• For people who experience blood loss during major surgery.
  • For patients who experience serious injuries during an accident or natural disasters.
  • For patients who suffer from any condition that affects red blood cells of the body such as sickle cell disease or thalassaemia.
  • For patients who suffer from a type of cancer or are receiving cancer treatment that affects white blood cells including leukaemia (blood cancer), chemotherapy or stem cell transplants.
  • For women who experience severe bleeding during childbirth.

A blood transfusion is a very simple process nowadays. When the recipient goes to the hospital for a blood transfusion, the medical personnel will check their blood pressure, pulse, and temperature. If the vitals are fine, an intravenous needle is inserted directly into a vein and secured with a butterfly-shaped cannula. Then the blood which is correctly typed and matched for the recipient is transferred through an intravenous tube. The entire transfusion can take from 1 to 3 hours.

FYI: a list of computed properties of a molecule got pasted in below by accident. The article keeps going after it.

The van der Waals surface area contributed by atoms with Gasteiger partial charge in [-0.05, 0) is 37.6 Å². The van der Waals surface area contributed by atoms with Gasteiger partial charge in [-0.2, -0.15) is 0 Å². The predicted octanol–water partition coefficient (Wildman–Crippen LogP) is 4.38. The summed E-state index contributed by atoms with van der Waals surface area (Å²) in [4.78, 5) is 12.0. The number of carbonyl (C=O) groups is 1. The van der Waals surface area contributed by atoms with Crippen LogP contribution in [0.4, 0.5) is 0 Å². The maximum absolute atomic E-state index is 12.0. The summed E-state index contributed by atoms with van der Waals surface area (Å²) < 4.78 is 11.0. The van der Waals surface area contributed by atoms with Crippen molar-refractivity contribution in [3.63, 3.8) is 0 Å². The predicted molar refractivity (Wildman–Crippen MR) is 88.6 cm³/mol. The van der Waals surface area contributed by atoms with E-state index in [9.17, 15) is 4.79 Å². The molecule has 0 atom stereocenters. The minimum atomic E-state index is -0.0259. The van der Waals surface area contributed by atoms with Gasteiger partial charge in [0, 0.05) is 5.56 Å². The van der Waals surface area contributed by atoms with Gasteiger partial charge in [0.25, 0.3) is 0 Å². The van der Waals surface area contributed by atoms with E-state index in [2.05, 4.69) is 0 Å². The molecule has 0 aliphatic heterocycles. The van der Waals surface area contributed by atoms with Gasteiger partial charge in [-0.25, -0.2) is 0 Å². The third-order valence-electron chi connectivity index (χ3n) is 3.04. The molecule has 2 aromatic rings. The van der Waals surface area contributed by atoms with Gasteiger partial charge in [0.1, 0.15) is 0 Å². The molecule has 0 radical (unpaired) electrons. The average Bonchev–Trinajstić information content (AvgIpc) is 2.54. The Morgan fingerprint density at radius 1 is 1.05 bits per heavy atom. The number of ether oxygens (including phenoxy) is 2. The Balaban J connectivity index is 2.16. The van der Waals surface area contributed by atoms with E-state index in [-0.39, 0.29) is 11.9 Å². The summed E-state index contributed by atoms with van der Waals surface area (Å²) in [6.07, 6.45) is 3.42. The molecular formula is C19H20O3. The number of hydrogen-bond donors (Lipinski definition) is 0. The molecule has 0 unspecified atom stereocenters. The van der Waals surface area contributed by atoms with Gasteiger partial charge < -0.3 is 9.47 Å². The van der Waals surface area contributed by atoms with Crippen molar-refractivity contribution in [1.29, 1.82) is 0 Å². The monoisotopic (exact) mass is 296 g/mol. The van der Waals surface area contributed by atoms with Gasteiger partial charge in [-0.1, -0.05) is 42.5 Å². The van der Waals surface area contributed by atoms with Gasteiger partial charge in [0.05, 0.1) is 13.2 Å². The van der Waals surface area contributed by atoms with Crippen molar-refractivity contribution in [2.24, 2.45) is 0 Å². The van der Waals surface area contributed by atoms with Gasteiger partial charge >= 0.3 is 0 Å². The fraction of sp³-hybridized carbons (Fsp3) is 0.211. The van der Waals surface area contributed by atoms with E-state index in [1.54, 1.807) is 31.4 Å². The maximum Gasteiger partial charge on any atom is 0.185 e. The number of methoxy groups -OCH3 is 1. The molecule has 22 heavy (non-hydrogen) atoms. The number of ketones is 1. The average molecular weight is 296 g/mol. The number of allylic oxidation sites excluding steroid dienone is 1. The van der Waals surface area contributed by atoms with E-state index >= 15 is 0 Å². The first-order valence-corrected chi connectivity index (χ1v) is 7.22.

A medical personnel checks the blood pressure, pulse, and temperature of the recipient 15 minutes after the transfusion starts and again when the transfusion is complete.

The needle is then removed slowly and a gauge is placed at the site of needle insertion.

When medical personnel receive donated blood, they test the blood type and the Rh factor. The 2 most important antigens in blood typing are called ABO and Rh.